I liked the first bit; he’s going somewhere, he’s excited, something is going to happen. But then you start backtracking. Why? Is backstory important here? Unless something is about to happen directly relating to the information given (ie, unless Duncan’s brother is about to appear, or he’s about to be ambushed by his squad) it doesn’t need to be there.

    I’m betting even if some of that information is important, some of it isn’t. Focus on the now.

    Is he about to see Greta for the first time in years, and dance with her in a suitably romantic fashion? Then delete the stuff about his military past/future and his dislike of his brother, and whatever “news” he has to give Conall. Or are we going to see the scene with Conall and O’Brien? Then delete the stuff about Greta and the bard thing.

    Better yet, don’t have any of it. Open with the first bit about Duncan being excited and visiting this familiar place. Then let the reader watch him do whatever he’s going to do. Incorporate necessary information about the next scene into the next scene, don’t dump it here.

  10. JB Hunt
    Apr 28, 2012 @ 19:34:32

    Thanks, commenters, for the feedback. This is incredibly helpful. I had originally placed this scene in the middle of chapter one (after the other characters mentioned here have been introduced), but I wanted to see how the story would benefit from Duncan’s reverie as an opener.

    I have my answer — it doesn’t work very well. I appreciate the insight, and I’m going to take your advice to heart.

    @Gillyweed — I inadvertently pushed one of your buttons last week. I’m so sorry. My one-word comment was on Thursday, and it was actually for Jane (because the post had come through the feed two days early and the formatting was whacky). I should have clarified the comment, but I seem to have the attention span of a flea these days.

  11. SAO
    Apr 29, 2012 @ 03:44:18

    You’ve already figured out that the reverie doesn’t work. I’d say no sit-and-think or sit-and-think disguised with other action, like beaching a catamaran works as an opener.

    I do want to nitpick about heather. I’ve been to the Yorkshire moors. Heather is a low growing plant that gets woody and when it covers ground, it is extremely hard to walk as the top of the heather is a foot or two off the ground and you can’t see the ground. Between what you can see and the solid ground is a tangle of woody branches, some of which will support a person’s weight, others won’t. There are very few foot-sized holes between the top of the heather and the ground. Walking is basically impossible. For this reason, there are never any grazing animals in heather-covered moors and they aren’t called pastures (ie productive meadow) but moors (meaning wasteland). I’ve never seen heather in a pasture; only in gardens and in moors. You may never have seen old, woody heather. If it’s in a garden, it’s probably grown straggly and been replaced or is young enough not to be woody.

    Also, heather won’t ‘snag’ boots, unless Duncan is following a very narrow path through the heather. But you don’t practice battle techniques in the middle of a heather moor.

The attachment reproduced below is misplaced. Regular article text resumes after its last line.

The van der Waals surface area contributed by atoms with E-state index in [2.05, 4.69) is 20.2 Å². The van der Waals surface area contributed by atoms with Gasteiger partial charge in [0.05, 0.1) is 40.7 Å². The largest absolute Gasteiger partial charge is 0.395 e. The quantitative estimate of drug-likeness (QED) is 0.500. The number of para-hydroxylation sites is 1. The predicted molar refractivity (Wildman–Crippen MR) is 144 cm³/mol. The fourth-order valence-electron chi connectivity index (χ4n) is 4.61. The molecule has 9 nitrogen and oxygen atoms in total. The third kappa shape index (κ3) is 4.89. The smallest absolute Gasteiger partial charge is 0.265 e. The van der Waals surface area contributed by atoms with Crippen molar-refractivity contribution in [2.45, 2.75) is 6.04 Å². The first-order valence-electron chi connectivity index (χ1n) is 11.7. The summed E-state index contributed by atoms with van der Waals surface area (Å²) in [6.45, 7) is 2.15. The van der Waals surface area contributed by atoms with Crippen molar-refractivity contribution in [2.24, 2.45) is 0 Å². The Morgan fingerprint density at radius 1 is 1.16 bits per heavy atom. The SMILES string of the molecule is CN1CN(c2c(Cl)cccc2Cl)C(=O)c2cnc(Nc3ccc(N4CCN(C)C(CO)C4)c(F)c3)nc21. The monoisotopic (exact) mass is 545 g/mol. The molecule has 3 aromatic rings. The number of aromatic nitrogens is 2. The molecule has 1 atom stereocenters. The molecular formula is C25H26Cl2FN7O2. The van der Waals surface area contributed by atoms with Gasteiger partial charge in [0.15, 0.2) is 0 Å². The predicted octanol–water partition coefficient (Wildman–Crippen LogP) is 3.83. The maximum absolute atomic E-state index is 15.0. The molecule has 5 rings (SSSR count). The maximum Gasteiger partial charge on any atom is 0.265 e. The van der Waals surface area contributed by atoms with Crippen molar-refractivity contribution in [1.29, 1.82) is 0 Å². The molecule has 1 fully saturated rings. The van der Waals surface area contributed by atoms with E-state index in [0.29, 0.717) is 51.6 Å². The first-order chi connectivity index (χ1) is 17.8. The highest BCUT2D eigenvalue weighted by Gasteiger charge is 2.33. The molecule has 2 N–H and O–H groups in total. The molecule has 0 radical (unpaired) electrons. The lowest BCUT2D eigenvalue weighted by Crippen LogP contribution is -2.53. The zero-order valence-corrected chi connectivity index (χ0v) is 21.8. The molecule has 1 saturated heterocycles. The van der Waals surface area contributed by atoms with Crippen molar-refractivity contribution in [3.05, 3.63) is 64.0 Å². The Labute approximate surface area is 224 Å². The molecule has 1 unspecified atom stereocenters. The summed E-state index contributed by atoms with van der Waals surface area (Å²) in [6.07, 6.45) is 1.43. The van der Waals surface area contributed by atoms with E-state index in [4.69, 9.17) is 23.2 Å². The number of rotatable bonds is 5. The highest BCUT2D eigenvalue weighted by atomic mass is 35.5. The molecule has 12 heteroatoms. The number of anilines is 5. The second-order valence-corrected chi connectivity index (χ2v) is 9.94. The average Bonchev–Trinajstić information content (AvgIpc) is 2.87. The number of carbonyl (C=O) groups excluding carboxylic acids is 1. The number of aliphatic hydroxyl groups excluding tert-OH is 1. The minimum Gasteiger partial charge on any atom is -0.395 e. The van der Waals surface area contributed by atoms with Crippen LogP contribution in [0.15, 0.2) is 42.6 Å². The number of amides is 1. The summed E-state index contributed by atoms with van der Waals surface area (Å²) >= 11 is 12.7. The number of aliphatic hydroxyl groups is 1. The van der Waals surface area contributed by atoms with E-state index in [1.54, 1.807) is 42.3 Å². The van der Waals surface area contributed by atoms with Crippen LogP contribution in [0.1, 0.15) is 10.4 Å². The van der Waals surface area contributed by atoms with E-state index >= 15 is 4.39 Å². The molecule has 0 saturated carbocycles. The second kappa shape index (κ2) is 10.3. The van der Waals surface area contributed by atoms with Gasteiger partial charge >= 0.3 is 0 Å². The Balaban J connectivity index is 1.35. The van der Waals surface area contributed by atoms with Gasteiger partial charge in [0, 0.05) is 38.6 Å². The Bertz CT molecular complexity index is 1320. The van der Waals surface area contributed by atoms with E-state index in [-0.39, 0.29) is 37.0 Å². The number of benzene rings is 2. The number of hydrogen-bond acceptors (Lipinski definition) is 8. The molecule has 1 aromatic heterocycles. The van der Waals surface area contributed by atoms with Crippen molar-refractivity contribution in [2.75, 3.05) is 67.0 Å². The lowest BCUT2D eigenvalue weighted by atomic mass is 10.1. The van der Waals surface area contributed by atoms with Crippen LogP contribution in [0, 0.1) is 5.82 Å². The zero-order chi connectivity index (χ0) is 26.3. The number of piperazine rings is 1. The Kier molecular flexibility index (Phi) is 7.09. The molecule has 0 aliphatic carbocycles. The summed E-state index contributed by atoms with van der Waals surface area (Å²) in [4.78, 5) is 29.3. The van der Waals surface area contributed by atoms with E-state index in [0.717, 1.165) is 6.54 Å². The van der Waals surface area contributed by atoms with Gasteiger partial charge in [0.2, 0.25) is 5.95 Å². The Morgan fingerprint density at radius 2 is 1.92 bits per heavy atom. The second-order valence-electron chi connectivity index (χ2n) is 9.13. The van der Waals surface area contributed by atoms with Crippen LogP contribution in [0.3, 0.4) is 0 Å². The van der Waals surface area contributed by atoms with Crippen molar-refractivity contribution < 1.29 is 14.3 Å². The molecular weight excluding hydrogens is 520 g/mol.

Things that are common in meadows are thistles and stinging nettles. Grass in the meadow near my dacha is elbow high in summer, but there are almost no grazing animals to crop it. In England, sheep keep grass shorn close enough to look mown.

  12. hapax
    Apr 29, 2012 @ 10:23:33

    I think that the author has already figured out that this isn’t quite the right place to *begin* the story, but I do want to pass along kudos for the world-building.

    Far too often I see information in historical and sff fiction dumped in an unrealistic way. After all, I never park my car thinking, “hapax left the 2004 Honda Civic as close to the back door as she could. The vehicle — a personal transport machine, powered by a gasoline-fueled internal combustion engine — was the most expensive thing she owned. Her eyes lingered on the scarlet paint job; but despite her love for bright colors, she had actually picked this model because of its reputation for low mileage and dependability.”

    And yet how often do we see characters exiting their space-ships, or recalling their past service under William Wallace, or bringing their dragon in for a landing, in just such a way!

    Sea-kats, New Moons, the Edge, the uneasiness over the brother… you tell me just enough to “get it”, and be intrigued, without making me painfully conscious that what I’m reading is “just a story.”

  13. Gillyweed
    Apr 29, 2012 @ 22:58:49

    @JB Hunt: Thanks for so graciously clarifying about last week — I’m sorry I jumped to a bad conclusion. A couple of the comments rubbed me the wrong way and I ended up venting my fury on you. :)

  14. Loreen
    Apr 29, 2012 @ 23:04:39

    I agree with others that this isn’t the right place for your story to start, but the writing is smooth and I’d be willing to read more. Perhaps you could start with the fire circle?
    Slow down—way down. I have no idea where we are – in what century and even what reality.
    (also, very small comment…it isn’t possible to whistle at the top of your lungs, is it? I am a terrible whistler and no expert, but this seems anatomically impossible to me)